A whopping 18,66,01,40,821 derivative contracts were traded on NSE in 2021-22. These derivatives were worth an eye-watering amount of Rs. 1,69,52,33,134 crores! Okay…
But what is a derivative contract and why is each one worth so much money? We’re going to help you find out! Here’s what you’ll understand about derivatives in this blog 👇
What is a Derivative in Simple Terms?
A derivative is a contract that derives its value from underlying assets like stocks, commodities, currencies, and others. That’s why these contracts are called “derivative” contracts.
Just like any other contract, a derivative is an agreement between two parties to buy and sell an underlying asset at a pre-agreed price and date. Every party has a vested interest in the underlying asset’s price as they may want to:
- Hedge: protect their business or themselves from unfavourable price fluctuations
- Speculate: benefit from the fluctuations in the price of an underlying asset to generate returns
Believe it or not, derivative trading stretches back to the era of Greek philosophers. Thales of Miletus was known to trade olive oil via derivatives contracts back in 600 CE. Since then, how derivatives work has changed.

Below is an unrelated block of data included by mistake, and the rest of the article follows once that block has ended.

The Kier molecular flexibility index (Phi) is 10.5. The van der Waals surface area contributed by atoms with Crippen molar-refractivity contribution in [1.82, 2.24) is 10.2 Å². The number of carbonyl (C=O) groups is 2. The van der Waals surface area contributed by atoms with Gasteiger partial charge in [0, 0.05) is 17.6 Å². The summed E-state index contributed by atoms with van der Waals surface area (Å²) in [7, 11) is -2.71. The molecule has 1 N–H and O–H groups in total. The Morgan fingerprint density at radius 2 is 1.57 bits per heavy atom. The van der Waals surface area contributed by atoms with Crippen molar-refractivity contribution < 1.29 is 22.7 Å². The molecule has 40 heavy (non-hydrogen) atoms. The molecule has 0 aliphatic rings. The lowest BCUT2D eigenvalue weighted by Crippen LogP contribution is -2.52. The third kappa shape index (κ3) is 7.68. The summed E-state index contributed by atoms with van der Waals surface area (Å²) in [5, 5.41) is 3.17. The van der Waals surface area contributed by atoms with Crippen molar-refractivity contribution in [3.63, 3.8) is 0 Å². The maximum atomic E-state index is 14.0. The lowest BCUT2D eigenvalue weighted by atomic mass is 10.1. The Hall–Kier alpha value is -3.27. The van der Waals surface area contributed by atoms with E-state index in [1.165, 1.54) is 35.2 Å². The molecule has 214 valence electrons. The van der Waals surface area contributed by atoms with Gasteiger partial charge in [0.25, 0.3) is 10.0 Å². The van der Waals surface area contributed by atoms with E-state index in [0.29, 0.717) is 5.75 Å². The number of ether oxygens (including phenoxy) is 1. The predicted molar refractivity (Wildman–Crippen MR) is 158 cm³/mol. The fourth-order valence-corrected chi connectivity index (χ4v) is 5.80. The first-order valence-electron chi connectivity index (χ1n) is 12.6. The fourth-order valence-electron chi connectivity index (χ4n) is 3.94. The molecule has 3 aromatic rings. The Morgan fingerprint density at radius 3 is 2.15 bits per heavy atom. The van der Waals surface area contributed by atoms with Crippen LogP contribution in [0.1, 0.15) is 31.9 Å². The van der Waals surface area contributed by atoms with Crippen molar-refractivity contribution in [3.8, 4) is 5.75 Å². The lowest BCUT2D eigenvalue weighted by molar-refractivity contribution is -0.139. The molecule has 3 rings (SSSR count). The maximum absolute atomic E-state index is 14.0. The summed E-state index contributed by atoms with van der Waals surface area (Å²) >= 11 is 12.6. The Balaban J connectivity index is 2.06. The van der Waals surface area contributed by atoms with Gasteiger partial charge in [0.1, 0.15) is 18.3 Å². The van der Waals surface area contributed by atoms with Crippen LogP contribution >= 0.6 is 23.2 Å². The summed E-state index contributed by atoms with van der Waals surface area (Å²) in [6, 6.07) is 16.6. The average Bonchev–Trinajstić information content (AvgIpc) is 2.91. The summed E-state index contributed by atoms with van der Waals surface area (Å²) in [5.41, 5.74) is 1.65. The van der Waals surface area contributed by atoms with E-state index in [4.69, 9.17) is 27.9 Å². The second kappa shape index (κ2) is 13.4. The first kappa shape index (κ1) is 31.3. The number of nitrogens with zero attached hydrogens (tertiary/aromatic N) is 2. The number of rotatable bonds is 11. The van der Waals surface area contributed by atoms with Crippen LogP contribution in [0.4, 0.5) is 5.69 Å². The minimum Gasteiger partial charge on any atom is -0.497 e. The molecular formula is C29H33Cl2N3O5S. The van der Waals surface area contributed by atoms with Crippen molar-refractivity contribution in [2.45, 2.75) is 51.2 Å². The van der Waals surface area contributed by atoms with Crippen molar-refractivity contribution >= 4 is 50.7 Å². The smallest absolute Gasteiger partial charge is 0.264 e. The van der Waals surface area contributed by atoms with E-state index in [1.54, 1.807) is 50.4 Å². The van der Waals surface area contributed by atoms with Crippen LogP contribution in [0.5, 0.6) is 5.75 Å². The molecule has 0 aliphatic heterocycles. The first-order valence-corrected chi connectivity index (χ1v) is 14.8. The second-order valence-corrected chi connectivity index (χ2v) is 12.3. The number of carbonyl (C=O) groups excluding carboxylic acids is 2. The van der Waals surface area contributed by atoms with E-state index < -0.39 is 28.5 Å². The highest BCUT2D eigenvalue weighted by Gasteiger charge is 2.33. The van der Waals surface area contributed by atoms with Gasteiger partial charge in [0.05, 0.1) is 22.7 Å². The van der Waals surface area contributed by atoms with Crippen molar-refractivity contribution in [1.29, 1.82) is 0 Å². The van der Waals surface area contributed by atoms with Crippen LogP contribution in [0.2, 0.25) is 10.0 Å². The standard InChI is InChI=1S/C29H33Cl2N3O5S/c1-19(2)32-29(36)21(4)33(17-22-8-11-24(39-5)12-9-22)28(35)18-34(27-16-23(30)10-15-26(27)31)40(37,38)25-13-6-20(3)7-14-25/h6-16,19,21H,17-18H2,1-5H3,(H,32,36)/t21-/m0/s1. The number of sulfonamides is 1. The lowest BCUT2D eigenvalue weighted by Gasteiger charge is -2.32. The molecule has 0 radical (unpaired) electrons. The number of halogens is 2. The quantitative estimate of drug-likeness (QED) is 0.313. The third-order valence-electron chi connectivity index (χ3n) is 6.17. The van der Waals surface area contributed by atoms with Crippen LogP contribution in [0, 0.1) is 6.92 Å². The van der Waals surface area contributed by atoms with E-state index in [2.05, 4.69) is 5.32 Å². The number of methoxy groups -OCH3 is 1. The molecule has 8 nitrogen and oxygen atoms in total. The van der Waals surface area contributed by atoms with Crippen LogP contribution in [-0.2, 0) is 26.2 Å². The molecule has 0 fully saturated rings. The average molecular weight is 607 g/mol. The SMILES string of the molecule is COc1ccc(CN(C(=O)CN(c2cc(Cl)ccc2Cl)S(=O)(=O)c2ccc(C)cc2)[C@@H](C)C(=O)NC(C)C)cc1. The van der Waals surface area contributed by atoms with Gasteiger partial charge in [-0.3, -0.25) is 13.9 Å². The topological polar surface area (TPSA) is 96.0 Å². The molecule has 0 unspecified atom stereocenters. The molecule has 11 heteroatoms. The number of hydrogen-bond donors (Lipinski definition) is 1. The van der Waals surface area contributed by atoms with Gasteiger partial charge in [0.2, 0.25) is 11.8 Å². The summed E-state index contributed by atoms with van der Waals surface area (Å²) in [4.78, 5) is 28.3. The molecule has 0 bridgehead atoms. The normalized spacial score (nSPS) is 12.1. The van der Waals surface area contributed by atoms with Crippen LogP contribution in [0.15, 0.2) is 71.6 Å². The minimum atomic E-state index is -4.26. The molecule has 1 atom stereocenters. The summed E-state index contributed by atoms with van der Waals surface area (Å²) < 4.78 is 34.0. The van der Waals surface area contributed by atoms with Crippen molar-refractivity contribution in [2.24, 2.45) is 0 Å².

Types of Derivatives in Trading
“Derivative” is a broad term that’s used to describe an asset class that derives its value from an underlying asset. Broadly speaking, derivatives can be categorised into five types:
Throughout the next few paragraphs, you’ll notice that some derivatives share similar characteristics while others are unique. We’ll start with futures contracts, one of the most common derivatives on the market.
A futures contract or simply “futures” is a derivative contract that gives the holder the right and obligation to buy or sell an underlying asset for a pre-agreed price at a predetermined date.
The price of a futures contract rises and falls based on the underlying asset’s price. But it may not be exactly the same as the market price of the underlying asset.
An options contract or simply “options” is a derivative contract that gives the holder the option to buy or sell an underlying asset at a pre-agreed price and predetermined date.